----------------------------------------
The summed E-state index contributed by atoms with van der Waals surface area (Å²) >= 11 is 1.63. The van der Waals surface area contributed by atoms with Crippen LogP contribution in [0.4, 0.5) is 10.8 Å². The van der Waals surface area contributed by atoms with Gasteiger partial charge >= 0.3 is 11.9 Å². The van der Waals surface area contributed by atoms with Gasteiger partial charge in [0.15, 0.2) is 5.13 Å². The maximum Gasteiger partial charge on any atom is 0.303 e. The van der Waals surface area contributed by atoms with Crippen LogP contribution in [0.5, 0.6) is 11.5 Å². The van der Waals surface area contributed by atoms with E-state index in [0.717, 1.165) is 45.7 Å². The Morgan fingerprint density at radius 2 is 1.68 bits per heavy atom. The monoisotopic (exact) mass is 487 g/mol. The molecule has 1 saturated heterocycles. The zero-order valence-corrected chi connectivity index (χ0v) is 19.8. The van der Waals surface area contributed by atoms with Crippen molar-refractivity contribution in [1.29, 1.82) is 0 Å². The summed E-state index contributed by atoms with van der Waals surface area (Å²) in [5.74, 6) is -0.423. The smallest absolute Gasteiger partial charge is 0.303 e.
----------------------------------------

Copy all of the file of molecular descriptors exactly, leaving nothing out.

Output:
The summed E-state index contributed by atoms with van der Waals surface area (Å²) >= 11 is 1.63. The van der Waals surface area contributed by atoms with Crippen LogP contribution in [0.4, 0.5) is 10.8 Å². The van der Waals surface area contributed by atoms with Gasteiger partial charge >= 0.3 is 11.9 Å². The van der Waals surface area contributed by atoms with Gasteiger partial charge in [0.15, 0.2) is 5.13 Å². The maximum Gasteiger partial charge on any atom is 0.303 e. The van der Waals surface area contributed by atoms with Crippen LogP contribution in [0.5, 0.6) is 11.5 Å². The van der Waals surface area contributed by atoms with E-state index in [0.717, 1.165) is 45.7 Å². The Morgan fingerprint density at radius 2 is 1.68 bits per heavy atom. The monoisotopic (exact) mass is 487 g/mol. The molecule has 1 saturated heterocycles. The zero-order valence-corrected chi connectivity index (χ0v) is 19.8. The van der Waals surface area contributed by atoms with Crippen molar-refractivity contribution in [1.29, 1.82) is 0 Å². The summed E-state index contributed by atoms with van der Waals surface area (Å²) in [5.74, 6) is -0.423. The smallest absolute Gasteiger partial charge is 0.303 e.